Definitely Dissolve
Before adding the turkey to the brine, stir the mixture extremely well and check that the salt is fully dissolved. Adding the salt to boiling water will speed up this process, but then you’ll need extra time to cool the brine down completely (with ice or in the fridge) before the turkey can be submerged. Another way to ensure that the salt dissolves more quickly is to grind kosher salt in a food processor to reduce the size of the grains.

Chill Out
Once the brine is chilled, place the turkey with the breast side down in the liquid, as that’s the area that tends to dry out the most when cooked. Weigh it down with a plate or other heavy object to make sure that it’s completely submerged and cover the container with a lid. It’s crucial to keep the turkey cool during its swim, so monitor the temperature, keeping it below 40 degrees F at all times. If the container fits in a refrigerator, leave it there, or keep it in a cool area and add ice or frozen bottles of water to the brine to keep the temperature consistent. Frozen bottles or ice packs in plastic bags are preferred, as ice cubes will melt and dilute the brine. Flip the turkey halfway through brining so that all of the meat receives the same amount of saturation.

Turkey Timetable
Plan on brining a whole turkey for one hour per every pound of meat, but if that’s not possible, even just one hour of brining will make a difference in the meat’s moisture content. The first time around, it’s best to brine on the lower end of the time range so that the meat doesn’t turn out overly salted for your taste, and the time can always be increased on the next attempt. If you’re using turkey breasts, the brining time will obviously be greatly reduced, to even as little as 45 minutes.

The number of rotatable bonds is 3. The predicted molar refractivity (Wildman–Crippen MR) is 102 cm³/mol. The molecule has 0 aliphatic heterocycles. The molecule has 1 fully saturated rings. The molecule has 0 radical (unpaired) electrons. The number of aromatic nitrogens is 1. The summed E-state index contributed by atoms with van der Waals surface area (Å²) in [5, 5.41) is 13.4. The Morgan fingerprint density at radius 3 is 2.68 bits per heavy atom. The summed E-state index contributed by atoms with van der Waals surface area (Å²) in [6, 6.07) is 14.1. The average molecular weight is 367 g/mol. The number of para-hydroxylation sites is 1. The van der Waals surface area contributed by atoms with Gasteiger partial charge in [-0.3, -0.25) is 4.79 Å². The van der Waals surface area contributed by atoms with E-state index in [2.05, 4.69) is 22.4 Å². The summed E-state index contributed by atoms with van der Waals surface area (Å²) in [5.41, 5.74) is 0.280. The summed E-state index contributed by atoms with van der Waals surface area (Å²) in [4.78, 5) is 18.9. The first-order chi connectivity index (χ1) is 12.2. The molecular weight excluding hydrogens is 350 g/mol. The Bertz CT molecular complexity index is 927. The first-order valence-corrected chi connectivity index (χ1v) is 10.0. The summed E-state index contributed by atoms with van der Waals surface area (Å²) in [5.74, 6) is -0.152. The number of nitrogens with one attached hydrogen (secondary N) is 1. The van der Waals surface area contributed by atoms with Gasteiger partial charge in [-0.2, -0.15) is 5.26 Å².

Rinse and Pat Procedure
Once the turkey is removed from the brine, rinse it well under cold water, including the cavity. Then pat the outside skin and cavity dry with a paper towel to remove any extra salt. It’s important to dry the skin, as this will affect the way that the turkey browns during cooking. Finally, cook the beautifully brined bird according to your favorite method, but avoid salting the meat beforehand and don’t overcook it, as brined turkey cooks faster than its unbrined feathered friends.

Pick a Recipe
Now that you’ve got the brining basics down, try out these chef-approved recipes and produce the best possible bird for your festive feast.

Watch and Learn
Got more bird-related queries on the brain? Cooking Channel chefs show you how to build their favorite brines.
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Aarón Sanchez

The co-star of the hit series Heat Seekers and Food Network AND rsquo;s Chopped Aar AND oacute;n Sanchez is the executive chef and co-owner of Centrico Restaurant and Mestizo By Aar AND oacute;n S AND aacute;nchez. He is also the culinary visionary behind Tacombi Tacqueria and Crossroads at House of Blues.